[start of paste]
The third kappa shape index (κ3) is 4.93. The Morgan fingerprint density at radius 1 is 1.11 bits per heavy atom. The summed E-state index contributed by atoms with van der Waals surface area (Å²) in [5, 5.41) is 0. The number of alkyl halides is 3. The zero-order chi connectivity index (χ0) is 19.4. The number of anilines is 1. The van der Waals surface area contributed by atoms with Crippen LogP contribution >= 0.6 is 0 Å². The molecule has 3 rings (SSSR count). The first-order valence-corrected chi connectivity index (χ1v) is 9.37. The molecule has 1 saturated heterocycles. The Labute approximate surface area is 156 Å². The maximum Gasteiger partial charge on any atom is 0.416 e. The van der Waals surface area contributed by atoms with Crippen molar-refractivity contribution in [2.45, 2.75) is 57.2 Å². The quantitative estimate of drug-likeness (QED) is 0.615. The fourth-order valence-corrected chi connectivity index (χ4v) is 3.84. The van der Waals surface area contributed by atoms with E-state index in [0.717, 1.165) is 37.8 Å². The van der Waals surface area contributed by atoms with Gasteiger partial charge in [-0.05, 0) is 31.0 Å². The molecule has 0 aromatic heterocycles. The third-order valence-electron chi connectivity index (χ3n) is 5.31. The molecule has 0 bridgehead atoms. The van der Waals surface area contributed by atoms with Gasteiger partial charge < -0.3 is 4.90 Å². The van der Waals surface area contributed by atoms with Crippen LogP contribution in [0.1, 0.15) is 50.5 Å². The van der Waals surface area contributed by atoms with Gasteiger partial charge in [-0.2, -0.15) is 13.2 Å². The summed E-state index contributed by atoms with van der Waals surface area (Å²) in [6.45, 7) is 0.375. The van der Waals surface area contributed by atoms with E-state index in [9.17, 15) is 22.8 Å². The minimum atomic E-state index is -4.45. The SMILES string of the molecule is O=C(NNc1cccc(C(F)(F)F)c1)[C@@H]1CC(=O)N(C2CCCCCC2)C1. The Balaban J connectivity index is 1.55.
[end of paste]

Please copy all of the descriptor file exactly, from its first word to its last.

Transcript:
The third kappa shape index (κ3) is 4.93. The Morgan fingerprint density at radius 1 is 1.11 bits per heavy atom. The summed E-state index contributed by atoms with van der Waals surface area (Å²) in [5, 5.41) is 0. The number of alkyl halides is 3. The zero-order chi connectivity index (χ0) is 19.4. The number of anilines is 1. The van der Waals surface area contributed by atoms with Crippen LogP contribution >= 0.6 is 0 Å². The molecule has 3 rings (SSSR count). The first-order valence-corrected chi connectivity index (χ1v) is 9.37. The molecule has 1 saturated heterocycles. The Labute approximate surface area is 156 Å². The maximum Gasteiger partial charge on any atom is 0.416 e. The van der Waals surface area contributed by atoms with Crippen molar-refractivity contribution in [2.45, 2.75) is 57.2 Å². The quantitative estimate of drug-likeness (QED) is 0.615. The fourth-order valence-corrected chi connectivity index (χ4v) is 3.84. The van der Waals surface area contributed by atoms with E-state index in [0.717, 1.165) is 37.8 Å². The van der Waals surface area contributed by atoms with Gasteiger partial charge in [-0.05, 0) is 31.0 Å². The molecule has 0 aromatic heterocycles. The third-order valence-electron chi connectivity index (χ3n) is 5.31. The molecule has 0 bridgehead atoms. The van der Waals surface area contributed by atoms with Gasteiger partial charge < -0.3 is 4.90 Å². The van der Waals surface area contributed by atoms with Crippen LogP contribution in [0.1, 0.15) is 50.5 Å². The van der Waals surface area contributed by atoms with Gasteiger partial charge in [-0.2, -0.15) is 13.2 Å². The summed E-state index contributed by atoms with van der Waals surface area (Å²) in [6.45, 7) is 0.375. The van der Waals surface area contributed by atoms with E-state index in [9.17, 15) is 22.8 Å². The minimum atomic E-state index is -4.45. The SMILES string of the molecule is O=C(NNc1cccc(C(F)(F)F)c1)[C@@H]1CC(=O)N(C2CCCCCC2)C1. The Balaban J connectivity index is 1.55.